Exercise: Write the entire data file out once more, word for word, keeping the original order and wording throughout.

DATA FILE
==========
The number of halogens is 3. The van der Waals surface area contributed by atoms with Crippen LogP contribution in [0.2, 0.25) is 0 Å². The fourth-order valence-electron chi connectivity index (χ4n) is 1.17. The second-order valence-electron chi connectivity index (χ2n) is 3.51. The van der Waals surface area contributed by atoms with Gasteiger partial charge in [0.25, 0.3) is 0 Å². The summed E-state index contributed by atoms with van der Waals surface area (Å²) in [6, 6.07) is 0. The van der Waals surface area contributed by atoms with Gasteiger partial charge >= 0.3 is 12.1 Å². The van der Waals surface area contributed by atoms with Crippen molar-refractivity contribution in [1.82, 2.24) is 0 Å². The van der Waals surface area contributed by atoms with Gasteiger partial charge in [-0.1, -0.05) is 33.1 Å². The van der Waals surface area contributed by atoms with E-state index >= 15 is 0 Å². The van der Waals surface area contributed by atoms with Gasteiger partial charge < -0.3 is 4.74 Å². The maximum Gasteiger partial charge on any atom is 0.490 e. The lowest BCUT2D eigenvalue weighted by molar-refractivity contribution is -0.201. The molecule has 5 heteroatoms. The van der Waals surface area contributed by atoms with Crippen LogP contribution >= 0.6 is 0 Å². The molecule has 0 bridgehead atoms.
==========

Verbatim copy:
The number of halogens is 3. The van der Waals surface area contributed by atoms with Crippen LogP contribution in [0.2, 0.25) is 0 Å². The fourth-order valence-electron chi connectivity index (χ4n) is 1.17. The second-order valence-electron chi connectivity index (χ2n) is 3.51. The van der Waals surface area contributed by atoms with Gasteiger partial charge in [0.25, 0.3) is 0 Å². The summed E-state index contributed by atoms with van der Waals surface area (Å²) in [6, 6.07) is 0. The van der Waals surface area contributed by atoms with Gasteiger partial charge >= 0.3 is 12.1 Å². The van der Waals surface area contributed by atoms with Crippen molar-refractivity contribution in [1.82, 2.24) is 0 Å². The van der Waals surface area contributed by atoms with Gasteiger partial charge in [-0.1, -0.05) is 33.1 Å². The van der Waals surface area contributed by atoms with E-state index >= 15 is 0 Å². The van der Waals surface area contributed by atoms with Gasteiger partial charge < -0.3 is 4.74 Å². The maximum Gasteiger partial charge on any atom is 0.490 e. The lowest BCUT2D eigenvalue weighted by molar-refractivity contribution is -0.201. The molecule has 5 heteroatoms. The van der Waals surface area contributed by atoms with Crippen LogP contribution >= 0.6 is 0 Å². The molecule has 0 bridgehead atoms.